“Do NOT throw another piece of chicken into my water”, I told my son as I returned to my dinner after rinsing out the chicken that he had thrown into my glass moments earlier. I had spent an hour and a half preparing a lovely feast for my family and after a long day of errands and toddler chasing, all I wanted was to enjoy a warm meal. And yet what do you know… In the split second between setting my water down and picking my fork up… *plop* another piece of grilled chicken sat in my water cup. Normally I might have found this slightly amusing. Maybe even funny. But not at the end of the week I’d just had. You see…my son has hit early onset terrible twos. Dun dun dunnnn.

Funny to think that just a couple of weeks ago, I was writing away about what great behavior my son had been displaying. It was fun while it lasted.

I completely understand why the terrible twos exist. My little man just reached the age in which he is no longer a baby, but still cannot fully express himself the way that he wants to. I’m sure it’s frustrating and for that, I give him as much patience as I can. However that being said… The terrible twos are taking EVERY ounce of patience that I have.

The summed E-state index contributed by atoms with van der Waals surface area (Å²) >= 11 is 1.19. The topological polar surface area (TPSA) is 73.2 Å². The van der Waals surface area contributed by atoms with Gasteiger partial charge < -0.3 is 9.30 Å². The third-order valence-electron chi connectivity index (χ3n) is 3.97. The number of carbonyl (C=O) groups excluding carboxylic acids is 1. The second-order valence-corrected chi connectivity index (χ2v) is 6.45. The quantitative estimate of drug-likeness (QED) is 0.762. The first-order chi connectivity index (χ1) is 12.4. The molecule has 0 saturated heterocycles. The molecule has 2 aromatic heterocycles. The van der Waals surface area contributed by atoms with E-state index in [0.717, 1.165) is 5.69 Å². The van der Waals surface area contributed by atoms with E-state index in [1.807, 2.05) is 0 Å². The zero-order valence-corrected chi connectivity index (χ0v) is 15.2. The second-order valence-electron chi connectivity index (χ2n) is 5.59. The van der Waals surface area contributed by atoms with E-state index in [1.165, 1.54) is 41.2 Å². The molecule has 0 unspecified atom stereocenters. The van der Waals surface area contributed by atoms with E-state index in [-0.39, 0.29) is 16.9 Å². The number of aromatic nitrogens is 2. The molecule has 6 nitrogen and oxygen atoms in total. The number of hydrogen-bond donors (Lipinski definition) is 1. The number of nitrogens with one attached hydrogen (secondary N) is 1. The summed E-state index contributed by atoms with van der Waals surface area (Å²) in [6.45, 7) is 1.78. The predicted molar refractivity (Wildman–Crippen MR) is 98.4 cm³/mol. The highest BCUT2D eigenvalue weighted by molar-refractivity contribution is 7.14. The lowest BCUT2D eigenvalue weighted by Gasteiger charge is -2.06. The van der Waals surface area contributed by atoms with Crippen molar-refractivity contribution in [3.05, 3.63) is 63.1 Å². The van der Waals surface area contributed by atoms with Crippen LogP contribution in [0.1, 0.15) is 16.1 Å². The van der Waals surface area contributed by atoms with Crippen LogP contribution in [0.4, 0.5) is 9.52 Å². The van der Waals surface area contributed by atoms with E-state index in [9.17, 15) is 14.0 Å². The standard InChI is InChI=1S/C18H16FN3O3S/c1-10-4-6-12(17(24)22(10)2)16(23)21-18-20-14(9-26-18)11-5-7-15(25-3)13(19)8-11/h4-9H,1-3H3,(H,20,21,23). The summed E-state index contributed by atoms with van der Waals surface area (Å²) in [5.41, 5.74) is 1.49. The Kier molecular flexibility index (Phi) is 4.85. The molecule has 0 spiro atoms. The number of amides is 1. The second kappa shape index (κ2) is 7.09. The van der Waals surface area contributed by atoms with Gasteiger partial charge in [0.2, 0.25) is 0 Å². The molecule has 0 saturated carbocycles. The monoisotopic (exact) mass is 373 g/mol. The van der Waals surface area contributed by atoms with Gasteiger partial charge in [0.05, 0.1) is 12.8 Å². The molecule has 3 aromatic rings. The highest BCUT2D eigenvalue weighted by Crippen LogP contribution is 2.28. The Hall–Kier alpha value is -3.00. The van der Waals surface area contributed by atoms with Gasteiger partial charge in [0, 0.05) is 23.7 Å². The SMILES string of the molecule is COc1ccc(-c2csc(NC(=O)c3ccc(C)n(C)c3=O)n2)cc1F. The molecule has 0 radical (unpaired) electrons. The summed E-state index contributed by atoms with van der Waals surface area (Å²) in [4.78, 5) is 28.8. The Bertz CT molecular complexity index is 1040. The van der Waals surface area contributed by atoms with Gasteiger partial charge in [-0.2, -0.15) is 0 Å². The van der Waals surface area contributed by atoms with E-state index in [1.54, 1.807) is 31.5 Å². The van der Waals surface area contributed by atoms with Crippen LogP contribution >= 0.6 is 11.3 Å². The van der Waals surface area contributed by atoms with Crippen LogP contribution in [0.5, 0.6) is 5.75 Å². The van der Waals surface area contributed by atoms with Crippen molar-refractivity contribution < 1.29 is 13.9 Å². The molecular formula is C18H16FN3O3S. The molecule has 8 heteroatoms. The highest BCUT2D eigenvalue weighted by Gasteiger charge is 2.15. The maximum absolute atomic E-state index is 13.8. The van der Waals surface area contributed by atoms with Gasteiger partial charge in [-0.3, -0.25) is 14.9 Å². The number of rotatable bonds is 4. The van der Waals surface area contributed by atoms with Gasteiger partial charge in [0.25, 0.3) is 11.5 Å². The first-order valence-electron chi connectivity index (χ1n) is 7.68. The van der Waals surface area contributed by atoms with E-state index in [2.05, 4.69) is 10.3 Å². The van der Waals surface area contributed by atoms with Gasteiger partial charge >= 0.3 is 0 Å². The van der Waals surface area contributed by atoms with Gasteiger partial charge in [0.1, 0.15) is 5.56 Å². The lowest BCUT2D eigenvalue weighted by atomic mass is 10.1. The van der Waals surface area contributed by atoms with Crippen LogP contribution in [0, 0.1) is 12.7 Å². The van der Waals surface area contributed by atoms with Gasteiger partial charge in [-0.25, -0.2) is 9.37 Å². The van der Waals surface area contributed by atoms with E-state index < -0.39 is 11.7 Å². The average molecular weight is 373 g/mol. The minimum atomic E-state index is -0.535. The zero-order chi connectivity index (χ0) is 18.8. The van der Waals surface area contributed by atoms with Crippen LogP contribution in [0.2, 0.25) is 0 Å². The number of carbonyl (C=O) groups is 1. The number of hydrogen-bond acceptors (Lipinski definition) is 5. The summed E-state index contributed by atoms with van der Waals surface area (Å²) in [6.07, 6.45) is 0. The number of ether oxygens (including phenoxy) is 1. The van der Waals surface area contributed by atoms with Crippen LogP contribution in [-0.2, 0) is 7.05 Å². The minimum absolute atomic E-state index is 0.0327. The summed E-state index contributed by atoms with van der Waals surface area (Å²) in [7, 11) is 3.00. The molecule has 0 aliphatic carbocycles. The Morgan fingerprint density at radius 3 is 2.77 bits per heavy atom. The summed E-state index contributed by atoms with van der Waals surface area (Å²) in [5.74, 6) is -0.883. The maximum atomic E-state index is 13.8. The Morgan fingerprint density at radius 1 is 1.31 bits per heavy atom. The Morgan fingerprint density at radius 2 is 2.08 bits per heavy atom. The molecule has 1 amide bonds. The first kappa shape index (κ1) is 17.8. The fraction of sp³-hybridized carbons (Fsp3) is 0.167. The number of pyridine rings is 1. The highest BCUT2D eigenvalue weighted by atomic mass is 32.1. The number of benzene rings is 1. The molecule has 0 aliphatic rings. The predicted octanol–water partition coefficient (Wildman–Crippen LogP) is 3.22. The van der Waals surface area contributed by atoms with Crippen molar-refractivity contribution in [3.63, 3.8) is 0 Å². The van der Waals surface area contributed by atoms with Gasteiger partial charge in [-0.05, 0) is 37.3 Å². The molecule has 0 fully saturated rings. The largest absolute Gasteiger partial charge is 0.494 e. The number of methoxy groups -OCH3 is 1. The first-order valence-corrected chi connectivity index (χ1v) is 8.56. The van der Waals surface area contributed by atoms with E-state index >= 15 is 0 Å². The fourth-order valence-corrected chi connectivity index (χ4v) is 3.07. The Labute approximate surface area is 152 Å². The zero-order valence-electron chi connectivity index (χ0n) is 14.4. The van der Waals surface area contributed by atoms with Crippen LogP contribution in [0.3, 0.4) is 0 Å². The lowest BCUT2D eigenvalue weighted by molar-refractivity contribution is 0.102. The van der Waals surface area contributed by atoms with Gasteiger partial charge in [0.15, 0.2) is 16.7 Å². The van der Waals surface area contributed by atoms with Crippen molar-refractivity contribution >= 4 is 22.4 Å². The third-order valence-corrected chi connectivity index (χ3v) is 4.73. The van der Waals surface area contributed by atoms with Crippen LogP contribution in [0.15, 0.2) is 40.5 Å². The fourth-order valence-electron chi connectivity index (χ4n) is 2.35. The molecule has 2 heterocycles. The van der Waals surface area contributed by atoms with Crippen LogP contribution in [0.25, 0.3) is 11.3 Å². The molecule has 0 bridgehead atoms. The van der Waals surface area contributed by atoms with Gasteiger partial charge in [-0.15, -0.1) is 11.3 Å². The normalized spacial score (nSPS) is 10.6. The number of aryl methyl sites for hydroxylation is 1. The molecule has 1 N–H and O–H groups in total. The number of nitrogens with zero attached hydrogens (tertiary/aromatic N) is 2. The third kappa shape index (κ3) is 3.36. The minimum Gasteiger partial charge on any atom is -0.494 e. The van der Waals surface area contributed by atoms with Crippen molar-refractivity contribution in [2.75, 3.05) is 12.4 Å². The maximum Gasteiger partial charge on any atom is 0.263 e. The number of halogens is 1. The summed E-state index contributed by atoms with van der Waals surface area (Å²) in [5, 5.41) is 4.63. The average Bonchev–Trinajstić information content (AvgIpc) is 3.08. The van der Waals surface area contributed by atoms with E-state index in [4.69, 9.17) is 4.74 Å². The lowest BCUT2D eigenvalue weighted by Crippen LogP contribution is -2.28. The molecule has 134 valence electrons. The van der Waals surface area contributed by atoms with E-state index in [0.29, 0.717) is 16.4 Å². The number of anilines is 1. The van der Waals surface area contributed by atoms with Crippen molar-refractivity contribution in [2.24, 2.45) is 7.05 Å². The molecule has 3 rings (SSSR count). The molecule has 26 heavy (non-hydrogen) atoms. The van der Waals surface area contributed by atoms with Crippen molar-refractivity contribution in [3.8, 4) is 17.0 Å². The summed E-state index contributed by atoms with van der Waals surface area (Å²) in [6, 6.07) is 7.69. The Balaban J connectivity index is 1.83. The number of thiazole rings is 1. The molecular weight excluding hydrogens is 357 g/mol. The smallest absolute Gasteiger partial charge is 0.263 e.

My son’s most recent fits have included riveting displays of drama following me telling him:
-that he could not consume a bottle of hot sauce.
-that I would not put his socks back on after he had pulled them off three times
-not to roll over my toes with his golf club catty
-not to eat lotion
-to stop chewing on DVD cases
-And of course… me telling him it’s nap time.

His fits last for anywhere from one minute to twenty minutes or so, and his favorite place to throw them of course is in the middle of large public settings. The fits include him dramatically throwing himself to the floor, some sort of fake crying/screaming combo, attempts at hitting the adult responsible for ruining his fun, and my personal favorite… Running off towards the laundry room, slamming the door, and pouting in the corner between the washing machine and the wall.